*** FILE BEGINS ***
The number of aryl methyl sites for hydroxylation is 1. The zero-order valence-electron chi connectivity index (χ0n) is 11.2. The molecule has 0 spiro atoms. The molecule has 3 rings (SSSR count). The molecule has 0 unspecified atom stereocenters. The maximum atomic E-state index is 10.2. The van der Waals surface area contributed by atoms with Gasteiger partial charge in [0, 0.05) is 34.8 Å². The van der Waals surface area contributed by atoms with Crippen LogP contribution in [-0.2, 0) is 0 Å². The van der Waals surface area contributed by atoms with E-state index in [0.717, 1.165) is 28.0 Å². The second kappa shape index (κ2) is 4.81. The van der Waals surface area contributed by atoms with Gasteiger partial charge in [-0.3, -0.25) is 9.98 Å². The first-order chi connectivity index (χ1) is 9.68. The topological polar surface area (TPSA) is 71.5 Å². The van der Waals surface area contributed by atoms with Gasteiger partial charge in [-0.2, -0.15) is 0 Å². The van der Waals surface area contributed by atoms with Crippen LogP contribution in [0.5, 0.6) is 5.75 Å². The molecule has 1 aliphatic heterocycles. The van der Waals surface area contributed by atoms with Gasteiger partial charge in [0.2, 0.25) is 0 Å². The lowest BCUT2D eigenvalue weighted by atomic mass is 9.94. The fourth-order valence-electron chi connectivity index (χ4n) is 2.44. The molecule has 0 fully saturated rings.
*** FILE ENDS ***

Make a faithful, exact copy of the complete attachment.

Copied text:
The number of aryl methyl sites for hydroxylation is 1. The zero-order valence-electron chi connectivity index (χ0n) is 11.2. The molecule has 0 spiro atoms. The molecule has 3 rings (SSSR count). The molecule has 0 unspecified atom stereocenters. The maximum atomic E-state index is 10.2. The van der Waals surface area contributed by atoms with Gasteiger partial charge in [0, 0.05) is 34.8 Å². The van der Waals surface area contributed by atoms with Crippen LogP contribution in [-0.2, 0) is 0 Å². The van der Waals surface area contributed by atoms with E-state index in [0.717, 1.165) is 28.0 Å². The second kappa shape index (κ2) is 4.81. The van der Waals surface area contributed by atoms with Gasteiger partial charge in [-0.3, -0.25) is 9.98 Å². The first-order chi connectivity index (χ1) is 9.68. The topological polar surface area (TPSA) is 71.5 Å². The van der Waals surface area contributed by atoms with Gasteiger partial charge in [-0.2, -0.15) is 0 Å². The van der Waals surface area contributed by atoms with Crippen LogP contribution in [0.5, 0.6) is 5.75 Å². The molecule has 1 aliphatic heterocycles. The van der Waals surface area contributed by atoms with Gasteiger partial charge in [0.2, 0.25) is 0 Å². The lowest BCUT2D eigenvalue weighted by atomic mass is 9.94. The fourth-order valence-electron chi connectivity index (χ4n) is 2.44. The molecule has 0 fully saturated rings.